testimony or certification).
10
Finally, we reject Midlands assertion that the court
improperly required personal knowledge about the creation of these
specific statements or testimony from Chase personnel. On the contrary,
the court stated it was not ruling that testimony at trial by a Chase
representative would be necessary to admit the account statements,
concluding only that the foundation Johnson had offered was
insufficient. The court reiterated the foundational deficit when it denied
Midlands motion for reconsideration distinguishing this case from a
nearly identical case it had previously adjudicated involving Midland.
The court noted that in the other case, the business records of the
assignor creditor were accompanied by an affidavit. Here, no affidavit
was admitted, so the only foundational evidence for the [Chase] credit
card statements came from a witness whose only knowledge about them
is that they are in Midlands files and Midland relies on them.2 Cf. Ariz.
R. Evid. 902(11)(12) (affidavits certifying business records must meet the
requirements of Rule 803(6)(A)(C)).

The superior court admitted a different exhibit a field data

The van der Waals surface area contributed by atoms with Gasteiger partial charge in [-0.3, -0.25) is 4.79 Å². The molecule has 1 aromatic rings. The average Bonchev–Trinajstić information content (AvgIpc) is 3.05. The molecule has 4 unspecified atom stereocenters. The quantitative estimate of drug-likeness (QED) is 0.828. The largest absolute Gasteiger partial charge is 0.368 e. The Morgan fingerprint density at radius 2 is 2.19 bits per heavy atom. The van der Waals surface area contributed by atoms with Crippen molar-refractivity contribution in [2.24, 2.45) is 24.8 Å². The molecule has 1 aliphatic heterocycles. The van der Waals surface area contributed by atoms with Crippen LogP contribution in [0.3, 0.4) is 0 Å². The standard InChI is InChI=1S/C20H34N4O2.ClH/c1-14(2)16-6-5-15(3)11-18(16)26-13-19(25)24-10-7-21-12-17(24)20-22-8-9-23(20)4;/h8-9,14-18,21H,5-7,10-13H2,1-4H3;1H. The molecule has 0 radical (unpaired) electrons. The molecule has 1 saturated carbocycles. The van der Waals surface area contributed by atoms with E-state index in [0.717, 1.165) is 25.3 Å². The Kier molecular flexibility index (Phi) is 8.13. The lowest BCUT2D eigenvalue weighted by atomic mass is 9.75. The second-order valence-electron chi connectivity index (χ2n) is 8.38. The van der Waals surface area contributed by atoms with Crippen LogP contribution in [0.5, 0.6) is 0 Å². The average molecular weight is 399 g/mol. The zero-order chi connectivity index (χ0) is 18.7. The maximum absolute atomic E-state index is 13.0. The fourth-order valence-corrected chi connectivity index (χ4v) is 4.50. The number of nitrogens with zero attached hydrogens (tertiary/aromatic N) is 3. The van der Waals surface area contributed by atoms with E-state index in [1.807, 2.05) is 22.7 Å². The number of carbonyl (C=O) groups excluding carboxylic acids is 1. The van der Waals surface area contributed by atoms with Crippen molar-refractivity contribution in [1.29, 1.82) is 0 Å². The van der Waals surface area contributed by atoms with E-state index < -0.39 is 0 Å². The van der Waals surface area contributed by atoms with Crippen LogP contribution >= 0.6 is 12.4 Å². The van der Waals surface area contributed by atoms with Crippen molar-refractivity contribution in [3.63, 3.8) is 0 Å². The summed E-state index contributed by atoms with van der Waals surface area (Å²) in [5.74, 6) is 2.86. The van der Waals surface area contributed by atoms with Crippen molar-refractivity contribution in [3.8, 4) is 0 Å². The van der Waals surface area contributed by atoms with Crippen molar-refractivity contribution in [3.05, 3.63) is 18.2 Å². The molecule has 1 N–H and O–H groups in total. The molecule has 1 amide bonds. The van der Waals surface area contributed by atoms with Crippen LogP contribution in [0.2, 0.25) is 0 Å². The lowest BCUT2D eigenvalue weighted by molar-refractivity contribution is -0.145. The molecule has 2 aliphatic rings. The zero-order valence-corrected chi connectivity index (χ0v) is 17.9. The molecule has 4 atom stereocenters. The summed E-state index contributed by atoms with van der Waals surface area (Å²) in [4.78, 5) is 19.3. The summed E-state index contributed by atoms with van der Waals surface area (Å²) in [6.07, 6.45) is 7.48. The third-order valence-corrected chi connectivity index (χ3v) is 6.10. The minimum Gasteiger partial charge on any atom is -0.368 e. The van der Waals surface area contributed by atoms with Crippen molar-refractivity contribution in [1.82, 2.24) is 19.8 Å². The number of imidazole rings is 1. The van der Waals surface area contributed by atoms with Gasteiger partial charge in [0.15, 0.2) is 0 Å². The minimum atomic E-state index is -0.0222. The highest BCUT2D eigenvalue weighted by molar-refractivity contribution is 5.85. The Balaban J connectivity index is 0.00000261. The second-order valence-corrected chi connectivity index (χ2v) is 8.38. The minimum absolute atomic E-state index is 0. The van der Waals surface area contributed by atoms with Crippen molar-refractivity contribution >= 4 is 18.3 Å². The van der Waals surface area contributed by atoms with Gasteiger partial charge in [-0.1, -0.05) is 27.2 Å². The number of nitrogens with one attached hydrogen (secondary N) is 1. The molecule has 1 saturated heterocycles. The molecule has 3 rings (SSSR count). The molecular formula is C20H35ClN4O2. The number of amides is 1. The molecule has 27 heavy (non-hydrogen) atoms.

sheet notwithstanding the fact Johnson neither generated the
document nor had personal knowledge about the origins of the
information contained therein. Johnson, however, was able to describe
when and how that particular document was created and used. See Ariz.
R. Evid. 803(6)(A) (record must be made at or near the time by -- or from
information transmitted by -- someone with knowledge).

MIDLAND v. VAN SLYKE


Decision of the Court
CONCLUSION
11
We affirm the judgment of the superior court. We deny
Midlands request for an award of attorneys fees incurred on appeal
because it has not prevailed. Van Slyke is entitled to recover her taxable
costs on appeal upon compliance with Arizona Rule of Civil Appellate
Procedure 21.